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Explaining Rising Income Inequality in Germany, 1991-2010

  • Kai Daniel Schmid
  • Ulrike Stein

In Germany, inequality of net equivalized income increased noticeably in the first half of the new millennium. We aim to identify the main drivers of this rise in income inequality since the early 1990s. We provide a broad overview of the circumstances under which inequality evolved, i.e. which changes in the German economy are most likely to provide an explanation for changes in income concentration. To explain the development of the distribution of net equivalized income we analyze changes in the distribution of market income as well as shifts in the effectiveness of public redistribution mechanisms. We find that cyclical and structural changes in the labor market, the increasing relevance of capital income as well as the decreasing effectiveness of the public mechanisms of income redistribution are the main explanatory factors for the development of income inequality. In addition to this, we discuss several issues that are of high relevance for the distribution of economic resources but are not directly covered in the analysis of net equivalized income. Most significantly, the design of the tax and social security contributions burden as well as the rising relevance of value-added taxes have exhibited negative redistributive effects for low income households.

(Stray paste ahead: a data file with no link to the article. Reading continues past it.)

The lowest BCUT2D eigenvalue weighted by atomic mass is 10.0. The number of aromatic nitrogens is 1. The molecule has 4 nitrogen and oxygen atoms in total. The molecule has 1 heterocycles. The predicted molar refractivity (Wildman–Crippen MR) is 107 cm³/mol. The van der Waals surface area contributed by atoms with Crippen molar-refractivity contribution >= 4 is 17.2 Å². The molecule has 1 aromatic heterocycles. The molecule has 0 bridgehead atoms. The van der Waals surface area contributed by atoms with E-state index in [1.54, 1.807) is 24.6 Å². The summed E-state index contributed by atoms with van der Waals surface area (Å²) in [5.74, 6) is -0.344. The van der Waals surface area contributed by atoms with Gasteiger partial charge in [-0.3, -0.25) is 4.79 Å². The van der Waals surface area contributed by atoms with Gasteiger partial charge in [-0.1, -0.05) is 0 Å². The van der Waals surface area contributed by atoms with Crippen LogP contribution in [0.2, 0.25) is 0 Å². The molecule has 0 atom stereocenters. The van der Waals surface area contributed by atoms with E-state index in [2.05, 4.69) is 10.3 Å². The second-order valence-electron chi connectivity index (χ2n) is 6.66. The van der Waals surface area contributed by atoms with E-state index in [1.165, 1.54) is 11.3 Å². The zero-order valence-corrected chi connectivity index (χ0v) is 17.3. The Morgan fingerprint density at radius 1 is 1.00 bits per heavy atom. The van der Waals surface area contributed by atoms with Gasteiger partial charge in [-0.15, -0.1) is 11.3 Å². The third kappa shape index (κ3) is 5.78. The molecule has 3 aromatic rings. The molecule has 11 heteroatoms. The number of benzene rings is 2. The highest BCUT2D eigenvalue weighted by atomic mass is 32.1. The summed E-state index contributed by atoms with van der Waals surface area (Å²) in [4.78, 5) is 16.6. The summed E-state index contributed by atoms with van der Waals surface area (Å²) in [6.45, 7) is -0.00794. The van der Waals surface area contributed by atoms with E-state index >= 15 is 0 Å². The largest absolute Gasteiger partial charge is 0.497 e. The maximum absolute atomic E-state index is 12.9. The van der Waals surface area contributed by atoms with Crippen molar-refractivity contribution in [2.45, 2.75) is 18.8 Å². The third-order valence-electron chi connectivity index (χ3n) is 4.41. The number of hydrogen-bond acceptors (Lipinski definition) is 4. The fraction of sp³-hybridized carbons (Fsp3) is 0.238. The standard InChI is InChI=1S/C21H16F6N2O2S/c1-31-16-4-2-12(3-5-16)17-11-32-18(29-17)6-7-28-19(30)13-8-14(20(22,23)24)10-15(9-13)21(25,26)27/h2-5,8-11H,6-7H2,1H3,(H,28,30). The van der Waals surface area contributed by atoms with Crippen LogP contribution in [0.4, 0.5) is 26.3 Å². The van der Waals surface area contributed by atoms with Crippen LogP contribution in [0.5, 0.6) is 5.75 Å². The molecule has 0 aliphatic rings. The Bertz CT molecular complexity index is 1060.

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Paper provided by IMK at the Hans Boeckler Foundation, Macroeconomic Policy Institute in its series IMK Studies with number 32-2013.

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Length: 47 pages
Date of creation: 2013
Date of revision:
Handle: RePEc:imk:studie:32-2013
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